Stomach Pain After Drinking – Is It A Hangover Or Alcohol Gastritis?

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KEY TAKEAWAYS

While unusual, symptoms of alcoholic gastritis can appear to be routine hangover symptoms.

Continued stomach pain after drinking may indicate acute or chronic inflammation of the stomach lining (mucosa).

Have symptoms disappeared after 24 hours? No – seek medical attention.

Do I still have abdominal discomfort or stomach pain when not drinking? Yes – seek medical attention.

Understanding Hangover Symptoms vs Gastritis

Excessive alcohol use can raise stomach acid levels[1], causing pain which may be confused with gastritis.

To understand the differences, let's consider the symptoms of each.

Hangover Symptoms

If broken down into two components, the terms ‘hang’ and ‘over’ implies these feelings are ‘hanging’ ‘over’ the person the day after alcohol use.

Hangover symptoms include:

  • Dehydration
  • Nausea
  • Over heating
  • Chills
  • Muscle aches
  • Tiredness and fatigue
  • Lightheadedness or dizziness
  • Body shakes
  • Racing heart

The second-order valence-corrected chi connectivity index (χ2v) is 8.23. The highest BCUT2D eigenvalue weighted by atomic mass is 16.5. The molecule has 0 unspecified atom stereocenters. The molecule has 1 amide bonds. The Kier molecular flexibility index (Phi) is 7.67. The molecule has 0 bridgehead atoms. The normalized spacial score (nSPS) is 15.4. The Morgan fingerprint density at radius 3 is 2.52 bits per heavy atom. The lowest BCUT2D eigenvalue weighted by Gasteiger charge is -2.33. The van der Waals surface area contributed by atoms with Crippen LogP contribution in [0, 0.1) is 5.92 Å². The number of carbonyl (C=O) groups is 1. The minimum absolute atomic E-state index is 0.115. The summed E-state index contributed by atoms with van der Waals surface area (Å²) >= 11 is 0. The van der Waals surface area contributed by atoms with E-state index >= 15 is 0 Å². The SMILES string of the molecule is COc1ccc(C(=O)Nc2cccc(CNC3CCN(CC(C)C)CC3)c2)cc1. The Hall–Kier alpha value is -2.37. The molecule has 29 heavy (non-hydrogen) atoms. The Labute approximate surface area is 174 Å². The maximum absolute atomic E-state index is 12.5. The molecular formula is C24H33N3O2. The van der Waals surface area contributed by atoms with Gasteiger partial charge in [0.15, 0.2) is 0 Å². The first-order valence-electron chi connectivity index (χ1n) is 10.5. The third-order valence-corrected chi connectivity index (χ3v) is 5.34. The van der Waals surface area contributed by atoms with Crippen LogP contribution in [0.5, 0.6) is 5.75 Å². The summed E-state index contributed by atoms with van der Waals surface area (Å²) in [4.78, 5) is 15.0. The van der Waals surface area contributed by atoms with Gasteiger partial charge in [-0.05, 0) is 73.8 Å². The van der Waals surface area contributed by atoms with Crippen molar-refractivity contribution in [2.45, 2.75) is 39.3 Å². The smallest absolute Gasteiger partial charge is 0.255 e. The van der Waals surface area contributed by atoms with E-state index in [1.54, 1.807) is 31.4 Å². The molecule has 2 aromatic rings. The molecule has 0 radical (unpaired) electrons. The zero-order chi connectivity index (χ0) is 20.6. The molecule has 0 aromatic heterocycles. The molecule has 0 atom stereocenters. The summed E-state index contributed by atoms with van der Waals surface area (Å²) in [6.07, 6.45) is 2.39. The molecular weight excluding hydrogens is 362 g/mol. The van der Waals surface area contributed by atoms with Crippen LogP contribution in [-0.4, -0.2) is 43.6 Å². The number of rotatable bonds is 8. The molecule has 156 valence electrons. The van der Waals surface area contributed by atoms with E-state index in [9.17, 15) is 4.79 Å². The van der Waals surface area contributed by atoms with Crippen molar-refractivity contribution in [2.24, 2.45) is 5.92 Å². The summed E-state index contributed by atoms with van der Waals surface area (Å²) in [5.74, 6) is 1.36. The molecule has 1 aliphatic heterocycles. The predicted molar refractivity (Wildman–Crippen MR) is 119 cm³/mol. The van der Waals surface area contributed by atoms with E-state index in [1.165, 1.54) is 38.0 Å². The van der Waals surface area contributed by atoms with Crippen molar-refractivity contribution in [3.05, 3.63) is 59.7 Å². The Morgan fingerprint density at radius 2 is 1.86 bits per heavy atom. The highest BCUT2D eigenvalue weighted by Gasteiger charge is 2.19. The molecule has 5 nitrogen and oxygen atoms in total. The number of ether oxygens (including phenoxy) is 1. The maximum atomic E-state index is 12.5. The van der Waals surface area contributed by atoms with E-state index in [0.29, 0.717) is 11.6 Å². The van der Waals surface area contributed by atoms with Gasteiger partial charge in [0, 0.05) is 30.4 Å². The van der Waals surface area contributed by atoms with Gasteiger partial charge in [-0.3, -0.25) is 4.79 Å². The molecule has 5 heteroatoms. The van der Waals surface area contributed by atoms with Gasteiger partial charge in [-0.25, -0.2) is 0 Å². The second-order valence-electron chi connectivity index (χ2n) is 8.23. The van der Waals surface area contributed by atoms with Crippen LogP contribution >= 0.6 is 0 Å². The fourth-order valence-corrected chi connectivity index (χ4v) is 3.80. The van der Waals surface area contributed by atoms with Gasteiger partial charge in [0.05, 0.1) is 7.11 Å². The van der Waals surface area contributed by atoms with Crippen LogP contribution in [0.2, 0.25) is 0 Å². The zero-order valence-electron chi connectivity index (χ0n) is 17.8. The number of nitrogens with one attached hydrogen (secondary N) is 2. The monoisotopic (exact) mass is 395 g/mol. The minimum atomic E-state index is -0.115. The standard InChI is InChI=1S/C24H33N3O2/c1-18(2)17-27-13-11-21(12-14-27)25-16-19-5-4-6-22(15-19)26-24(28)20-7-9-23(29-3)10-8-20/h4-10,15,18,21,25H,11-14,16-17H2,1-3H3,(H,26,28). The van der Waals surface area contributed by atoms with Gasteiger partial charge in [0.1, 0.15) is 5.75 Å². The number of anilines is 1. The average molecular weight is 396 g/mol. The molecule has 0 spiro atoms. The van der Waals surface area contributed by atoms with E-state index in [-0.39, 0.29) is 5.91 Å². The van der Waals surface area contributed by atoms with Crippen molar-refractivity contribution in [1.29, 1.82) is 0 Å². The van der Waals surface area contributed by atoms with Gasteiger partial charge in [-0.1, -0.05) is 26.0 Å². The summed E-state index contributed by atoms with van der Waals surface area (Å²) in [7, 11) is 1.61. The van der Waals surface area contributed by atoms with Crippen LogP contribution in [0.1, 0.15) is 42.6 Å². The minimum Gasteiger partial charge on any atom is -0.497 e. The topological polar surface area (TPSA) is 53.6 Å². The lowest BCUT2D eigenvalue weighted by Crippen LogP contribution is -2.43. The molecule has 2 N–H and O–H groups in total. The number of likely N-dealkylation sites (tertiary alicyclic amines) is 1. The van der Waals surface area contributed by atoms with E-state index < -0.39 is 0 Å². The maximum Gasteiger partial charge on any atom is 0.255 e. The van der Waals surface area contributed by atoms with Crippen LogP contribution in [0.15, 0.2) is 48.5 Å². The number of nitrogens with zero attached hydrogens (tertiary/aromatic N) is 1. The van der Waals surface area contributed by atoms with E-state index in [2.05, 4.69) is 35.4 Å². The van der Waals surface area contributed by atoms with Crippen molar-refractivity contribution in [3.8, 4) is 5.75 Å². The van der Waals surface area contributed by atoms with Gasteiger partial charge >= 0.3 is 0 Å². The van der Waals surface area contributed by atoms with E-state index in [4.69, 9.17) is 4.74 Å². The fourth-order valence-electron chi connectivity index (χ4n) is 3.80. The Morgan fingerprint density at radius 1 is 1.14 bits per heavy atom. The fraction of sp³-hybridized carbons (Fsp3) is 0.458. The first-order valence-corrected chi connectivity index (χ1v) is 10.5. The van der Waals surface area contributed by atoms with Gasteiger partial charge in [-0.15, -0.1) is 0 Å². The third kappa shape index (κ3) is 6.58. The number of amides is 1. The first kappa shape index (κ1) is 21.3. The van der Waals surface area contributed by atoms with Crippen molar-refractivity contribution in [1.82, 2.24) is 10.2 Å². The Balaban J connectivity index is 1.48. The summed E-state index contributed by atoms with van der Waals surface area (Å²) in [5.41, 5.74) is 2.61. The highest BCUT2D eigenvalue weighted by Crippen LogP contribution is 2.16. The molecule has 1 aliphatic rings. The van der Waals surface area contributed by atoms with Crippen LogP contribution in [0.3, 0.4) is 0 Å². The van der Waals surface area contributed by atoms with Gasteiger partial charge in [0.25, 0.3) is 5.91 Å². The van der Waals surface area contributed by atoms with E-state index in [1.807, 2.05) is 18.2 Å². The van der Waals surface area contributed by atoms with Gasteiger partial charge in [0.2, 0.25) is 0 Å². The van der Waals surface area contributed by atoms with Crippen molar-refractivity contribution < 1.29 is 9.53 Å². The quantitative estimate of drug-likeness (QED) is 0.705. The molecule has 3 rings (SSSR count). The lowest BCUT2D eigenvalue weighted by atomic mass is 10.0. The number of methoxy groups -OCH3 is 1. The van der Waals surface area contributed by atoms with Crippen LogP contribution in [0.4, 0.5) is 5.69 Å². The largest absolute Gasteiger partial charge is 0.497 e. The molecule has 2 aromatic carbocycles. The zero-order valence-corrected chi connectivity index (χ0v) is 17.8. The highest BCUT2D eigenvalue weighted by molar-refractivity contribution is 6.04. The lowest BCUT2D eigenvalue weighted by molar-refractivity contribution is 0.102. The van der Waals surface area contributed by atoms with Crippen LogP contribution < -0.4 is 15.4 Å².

• Stomach pain or upset stomach

These common symptoms usually ease after 24 hours, but issues such as dehydration may take longer to alleviate.

In some cases, electrolytes may help counteract dehydration. In severe cases, hospitalisation may be required.

Aspirin, non-steroidal anti-inflammatory drugs (NSAIDs), paracetamol, or ibuprofen, can aid stomach pain follwoing excessive drinking.

However, some medicines will interfere with this condition[2], causing even greater discomfort.

If stomach pain after drinking doesn't subside and is left untreated, consult a medical professional.

Stomach Pain after Drinking – Is it a hangover or Alcohol Gastritis

Acidity From Alcohol Overuse

Regular drinking can contribute to acidity symptoms[3] including:

  • Peptic ulcer
  • Chronic gastritis
  • Acute gastritis
  • Upset stomach
  • Acid reflux
  • Crohn's disease
  • Damage to digestive tract

Alcohol And Stomach Sensitivity

Heavy drinkers may not be at more risk than those with modest alcohol intake.